Support is Still Needed for Pakistan’s Flood Victims

News | September 29, 2010

Over the past months Pakistan has been hit by unprecedented floods, the worst in living memory, and perhaps the worst floods in history. More than twenty million people have been uprooted and over 2,000 died along the broad plains along the river delta, starting in the mountains. This is has impacted the lives of more people than the Indian Ocean tsunami, Haiti’s earthquake and the 2005 Kashmir earthquake combined.

The damage has been enormous: whole villages washed away, roads and bridges broken and cut off, immense loss to agriculture, industry, infrastructure and services. Millions of people lost their homes and livelihoods. In addition to all the other damage the floods have caused, floodwaters have destroyed much of the health care infrastructure in the worst-affected areas, leaving inhabitants especially vulnerable to water-borne diseases.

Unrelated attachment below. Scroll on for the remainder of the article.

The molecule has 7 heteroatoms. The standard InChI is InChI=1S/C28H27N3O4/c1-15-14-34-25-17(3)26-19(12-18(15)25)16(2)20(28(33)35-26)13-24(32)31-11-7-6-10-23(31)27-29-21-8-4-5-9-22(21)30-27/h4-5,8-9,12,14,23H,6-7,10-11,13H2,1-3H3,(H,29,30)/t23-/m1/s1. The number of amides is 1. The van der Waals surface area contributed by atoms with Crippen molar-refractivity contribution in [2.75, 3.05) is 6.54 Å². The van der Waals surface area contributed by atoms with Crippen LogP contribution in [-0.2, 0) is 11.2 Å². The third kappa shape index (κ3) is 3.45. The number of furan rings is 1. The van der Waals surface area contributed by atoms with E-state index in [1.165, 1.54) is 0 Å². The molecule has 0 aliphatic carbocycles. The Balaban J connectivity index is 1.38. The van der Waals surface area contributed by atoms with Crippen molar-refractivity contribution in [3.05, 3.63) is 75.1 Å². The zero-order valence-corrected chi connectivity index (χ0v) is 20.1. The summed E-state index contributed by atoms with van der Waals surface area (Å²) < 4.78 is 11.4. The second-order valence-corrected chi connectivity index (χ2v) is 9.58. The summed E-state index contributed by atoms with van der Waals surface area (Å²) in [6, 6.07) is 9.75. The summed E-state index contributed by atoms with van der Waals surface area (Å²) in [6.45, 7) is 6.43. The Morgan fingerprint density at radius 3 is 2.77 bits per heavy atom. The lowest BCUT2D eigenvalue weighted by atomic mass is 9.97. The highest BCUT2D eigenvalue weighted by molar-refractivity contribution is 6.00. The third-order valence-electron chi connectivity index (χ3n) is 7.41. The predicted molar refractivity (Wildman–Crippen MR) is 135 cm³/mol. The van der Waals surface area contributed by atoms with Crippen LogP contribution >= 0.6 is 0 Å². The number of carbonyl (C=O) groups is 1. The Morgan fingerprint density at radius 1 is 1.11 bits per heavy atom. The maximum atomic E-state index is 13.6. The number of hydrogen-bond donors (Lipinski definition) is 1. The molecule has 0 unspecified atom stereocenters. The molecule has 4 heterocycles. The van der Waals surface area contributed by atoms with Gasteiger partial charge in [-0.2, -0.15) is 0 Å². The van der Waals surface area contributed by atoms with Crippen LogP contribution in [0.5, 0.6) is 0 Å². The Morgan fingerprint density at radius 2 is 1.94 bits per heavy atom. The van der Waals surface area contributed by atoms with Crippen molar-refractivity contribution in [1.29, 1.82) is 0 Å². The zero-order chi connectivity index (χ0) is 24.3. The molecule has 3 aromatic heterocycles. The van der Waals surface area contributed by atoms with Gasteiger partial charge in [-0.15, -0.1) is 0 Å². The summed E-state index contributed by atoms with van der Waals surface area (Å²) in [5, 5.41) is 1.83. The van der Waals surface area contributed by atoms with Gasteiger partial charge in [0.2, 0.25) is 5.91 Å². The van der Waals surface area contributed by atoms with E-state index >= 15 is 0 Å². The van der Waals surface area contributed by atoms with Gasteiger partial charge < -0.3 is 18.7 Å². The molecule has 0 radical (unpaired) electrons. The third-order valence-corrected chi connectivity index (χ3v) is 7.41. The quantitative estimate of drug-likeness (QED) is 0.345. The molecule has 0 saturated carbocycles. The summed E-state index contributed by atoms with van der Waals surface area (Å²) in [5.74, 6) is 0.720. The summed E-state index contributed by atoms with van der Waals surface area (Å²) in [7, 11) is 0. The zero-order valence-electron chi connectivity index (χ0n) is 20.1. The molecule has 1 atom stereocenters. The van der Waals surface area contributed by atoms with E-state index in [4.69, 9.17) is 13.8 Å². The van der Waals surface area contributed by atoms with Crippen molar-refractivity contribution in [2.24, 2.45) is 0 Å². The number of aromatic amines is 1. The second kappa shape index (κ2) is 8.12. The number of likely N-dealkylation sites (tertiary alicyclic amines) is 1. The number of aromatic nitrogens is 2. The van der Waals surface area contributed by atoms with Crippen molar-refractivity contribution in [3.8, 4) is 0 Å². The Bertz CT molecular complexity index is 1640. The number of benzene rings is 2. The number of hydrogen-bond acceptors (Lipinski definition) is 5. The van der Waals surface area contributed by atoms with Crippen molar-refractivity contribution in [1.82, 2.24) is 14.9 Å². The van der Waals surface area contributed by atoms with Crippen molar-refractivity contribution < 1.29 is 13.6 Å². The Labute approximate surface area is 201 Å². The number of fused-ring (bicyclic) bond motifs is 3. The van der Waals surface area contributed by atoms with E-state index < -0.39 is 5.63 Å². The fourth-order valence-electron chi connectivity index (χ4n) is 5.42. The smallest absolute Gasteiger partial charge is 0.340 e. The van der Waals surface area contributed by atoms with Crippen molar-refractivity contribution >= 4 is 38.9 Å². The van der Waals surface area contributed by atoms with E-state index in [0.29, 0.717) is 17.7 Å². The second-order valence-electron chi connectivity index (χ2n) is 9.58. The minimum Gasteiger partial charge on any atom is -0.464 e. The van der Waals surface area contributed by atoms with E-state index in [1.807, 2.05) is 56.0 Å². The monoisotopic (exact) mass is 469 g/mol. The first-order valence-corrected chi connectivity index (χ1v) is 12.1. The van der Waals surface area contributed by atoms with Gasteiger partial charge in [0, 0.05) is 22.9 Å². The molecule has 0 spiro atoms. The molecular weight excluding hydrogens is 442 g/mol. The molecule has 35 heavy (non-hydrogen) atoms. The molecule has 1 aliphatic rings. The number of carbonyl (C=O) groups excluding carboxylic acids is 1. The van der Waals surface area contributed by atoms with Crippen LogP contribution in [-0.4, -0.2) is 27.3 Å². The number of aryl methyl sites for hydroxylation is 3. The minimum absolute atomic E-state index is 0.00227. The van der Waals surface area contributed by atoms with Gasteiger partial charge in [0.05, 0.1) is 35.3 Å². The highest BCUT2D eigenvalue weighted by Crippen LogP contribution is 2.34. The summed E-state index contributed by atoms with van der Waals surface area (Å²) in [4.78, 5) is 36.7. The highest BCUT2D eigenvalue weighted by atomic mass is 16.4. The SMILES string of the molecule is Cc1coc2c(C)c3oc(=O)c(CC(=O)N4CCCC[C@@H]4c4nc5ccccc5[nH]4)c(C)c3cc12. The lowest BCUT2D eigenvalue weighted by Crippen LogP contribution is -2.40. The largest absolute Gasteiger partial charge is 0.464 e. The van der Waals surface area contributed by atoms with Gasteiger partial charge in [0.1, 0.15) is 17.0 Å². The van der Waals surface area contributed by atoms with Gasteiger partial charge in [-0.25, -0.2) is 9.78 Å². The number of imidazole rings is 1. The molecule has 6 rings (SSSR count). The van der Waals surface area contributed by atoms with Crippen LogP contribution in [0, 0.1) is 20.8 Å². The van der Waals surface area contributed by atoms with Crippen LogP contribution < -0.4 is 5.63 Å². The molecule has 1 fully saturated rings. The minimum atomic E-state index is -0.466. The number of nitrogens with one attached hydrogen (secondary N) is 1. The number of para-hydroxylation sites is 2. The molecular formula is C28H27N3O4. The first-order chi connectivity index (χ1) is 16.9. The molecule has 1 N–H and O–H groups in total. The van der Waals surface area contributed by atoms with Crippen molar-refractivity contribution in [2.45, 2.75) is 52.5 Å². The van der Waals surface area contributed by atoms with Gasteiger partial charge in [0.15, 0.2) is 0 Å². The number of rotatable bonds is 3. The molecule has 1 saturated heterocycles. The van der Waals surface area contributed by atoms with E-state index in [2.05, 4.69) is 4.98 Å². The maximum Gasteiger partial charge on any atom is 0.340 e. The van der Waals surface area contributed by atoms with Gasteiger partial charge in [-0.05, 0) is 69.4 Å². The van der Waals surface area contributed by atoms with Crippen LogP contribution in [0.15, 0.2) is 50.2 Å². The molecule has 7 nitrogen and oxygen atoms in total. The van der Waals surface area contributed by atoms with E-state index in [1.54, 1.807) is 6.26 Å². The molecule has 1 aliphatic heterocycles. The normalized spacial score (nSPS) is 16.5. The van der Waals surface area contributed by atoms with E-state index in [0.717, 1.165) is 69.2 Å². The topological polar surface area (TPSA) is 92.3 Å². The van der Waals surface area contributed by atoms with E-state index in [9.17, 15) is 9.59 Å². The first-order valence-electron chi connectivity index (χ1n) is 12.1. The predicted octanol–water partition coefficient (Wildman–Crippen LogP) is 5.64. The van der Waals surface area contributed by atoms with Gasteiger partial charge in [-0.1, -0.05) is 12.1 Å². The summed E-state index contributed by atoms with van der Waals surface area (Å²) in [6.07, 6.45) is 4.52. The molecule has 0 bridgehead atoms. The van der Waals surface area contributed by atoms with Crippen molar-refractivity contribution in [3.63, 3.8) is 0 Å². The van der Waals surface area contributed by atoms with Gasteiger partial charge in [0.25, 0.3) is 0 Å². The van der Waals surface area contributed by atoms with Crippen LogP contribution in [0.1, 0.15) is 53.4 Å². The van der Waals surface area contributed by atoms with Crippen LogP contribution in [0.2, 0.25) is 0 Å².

A massive international effort is ongoing since August, providing emergency medical care, distributing food, water and shelter, and helping to rebuild Pakistan’s shattered infrastructure. Even so, almost 1.5 million people are still homeless, while 800,000 people have been cut off by floods and are only reachable by air. More than 70 per cent of Pakistan's population doesn’t have adequate access to proper nutrition, and food shortages will only increase.

The situation is still at a crisis point. Aid agencies are doing all they can on the ground to reach people, but support is necessary for this work to continue. As an EWI board member, I am proud of the Institute’s commitment to humanitarian causes. In fact, they are at the root of its work for a safer and more stable world.   Everybody committed to EWI’s efforts may therefore wish to support the millions left fighting to survive with little food, clean water or shelter.

Donations can be made to the reliable organizations listed below. I also stand ready to forward any assistance to responsible and effective local organizations that will ensure help gets to those really affected. You can contact me at

Ikram Sehgal is a Board Member of the EastWest Institute.